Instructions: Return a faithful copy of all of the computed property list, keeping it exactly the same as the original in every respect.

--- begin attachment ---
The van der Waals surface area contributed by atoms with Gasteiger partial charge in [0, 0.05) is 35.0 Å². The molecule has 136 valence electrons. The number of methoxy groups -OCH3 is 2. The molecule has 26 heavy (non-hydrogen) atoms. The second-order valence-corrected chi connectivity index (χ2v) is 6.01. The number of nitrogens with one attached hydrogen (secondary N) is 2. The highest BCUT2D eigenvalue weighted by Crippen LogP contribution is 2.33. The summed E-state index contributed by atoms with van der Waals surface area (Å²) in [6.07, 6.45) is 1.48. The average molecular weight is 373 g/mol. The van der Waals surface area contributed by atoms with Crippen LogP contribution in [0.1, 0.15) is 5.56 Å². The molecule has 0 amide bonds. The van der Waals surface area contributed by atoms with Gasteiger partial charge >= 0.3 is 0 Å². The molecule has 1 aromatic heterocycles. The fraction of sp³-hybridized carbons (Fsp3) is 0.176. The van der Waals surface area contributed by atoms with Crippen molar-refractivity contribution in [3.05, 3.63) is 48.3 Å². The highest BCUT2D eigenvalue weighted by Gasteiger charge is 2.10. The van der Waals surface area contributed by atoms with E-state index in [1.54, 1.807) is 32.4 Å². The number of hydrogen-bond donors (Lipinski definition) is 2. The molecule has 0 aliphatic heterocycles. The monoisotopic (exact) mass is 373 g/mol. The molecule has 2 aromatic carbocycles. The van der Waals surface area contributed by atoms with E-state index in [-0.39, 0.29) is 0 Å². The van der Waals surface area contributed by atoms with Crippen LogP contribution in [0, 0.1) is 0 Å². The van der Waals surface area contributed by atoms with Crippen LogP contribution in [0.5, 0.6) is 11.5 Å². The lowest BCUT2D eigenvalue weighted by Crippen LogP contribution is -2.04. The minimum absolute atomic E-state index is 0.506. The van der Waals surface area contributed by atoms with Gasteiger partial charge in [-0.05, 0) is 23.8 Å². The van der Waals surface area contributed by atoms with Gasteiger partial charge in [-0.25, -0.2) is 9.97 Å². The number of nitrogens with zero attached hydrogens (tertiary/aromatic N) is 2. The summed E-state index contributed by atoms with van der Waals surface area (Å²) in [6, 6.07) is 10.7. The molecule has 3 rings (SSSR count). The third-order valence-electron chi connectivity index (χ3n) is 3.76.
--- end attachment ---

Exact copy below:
The van der Waals surface area contributed by atoms with Gasteiger partial charge in [0, 0.05) is 35.0 Å². The molecule has 136 valence electrons. The number of methoxy groups -OCH3 is 2. The molecule has 26 heavy (non-hydrogen) atoms. The second-order valence-corrected chi connectivity index (χ2v) is 6.01. The number of nitrogens with one attached hydrogen (secondary N) is 2. The highest BCUT2D eigenvalue weighted by Crippen LogP contribution is 2.33. The summed E-state index contributed by atoms with van der Waals surface area (Å²) in [6.07, 6.45) is 1.48. The average molecular weight is 373 g/mol. The van der Waals surface area contributed by atoms with Crippen LogP contribution in [0.1, 0.15) is 5.56 Å². The molecule has 0 amide bonds. The van der Waals surface area contributed by atoms with Gasteiger partial charge >= 0.3 is 0 Å². The molecule has 1 aromatic heterocycles. The fraction of sp³-hybridized carbons (Fsp3) is 0.176. The van der Waals surface area contributed by atoms with Crippen molar-refractivity contribution in [3.05, 3.63) is 48.3 Å². The highest BCUT2D eigenvalue weighted by Gasteiger charge is 2.10. The van der Waals surface area contributed by atoms with E-state index in [1.54, 1.807) is 32.4 Å². The number of hydrogen-bond donors (Lipinski definition) is 2. The molecule has 0 aliphatic heterocycles. The monoisotopic (exact) mass is 373 g/mol. The molecule has 2 aromatic carbocycles. The van der Waals surface area contributed by atoms with E-state index in [-0.39, 0.29) is 0 Å². The van der Waals surface area contributed by atoms with Crippen LogP contribution in [0, 0.1) is 0 Å². The van der Waals surface area contributed by atoms with Crippen LogP contribution in [0.5, 0.6) is 11.5 Å². The lowest BCUT2D eigenvalue weighted by Crippen LogP contribution is -2.04. The minimum absolute atomic E-state index is 0.506. The van der Waals surface area contributed by atoms with Gasteiger partial charge in [-0.05, 0) is 23.8 Å². The van der Waals surface area contributed by atoms with Gasteiger partial charge in [-0.25, -0.2) is 9.97 Å². The number of nitrogens with zero attached hydrogens (tertiary/aromatic N) is 2. The summed E-state index contributed by atoms with van der Waals surface area (Å²) in [6, 6.07) is 10.7. The molecule has 3 rings (SSSR count). The third-order valence-electron chi connectivity index (χ3n) is 3.76.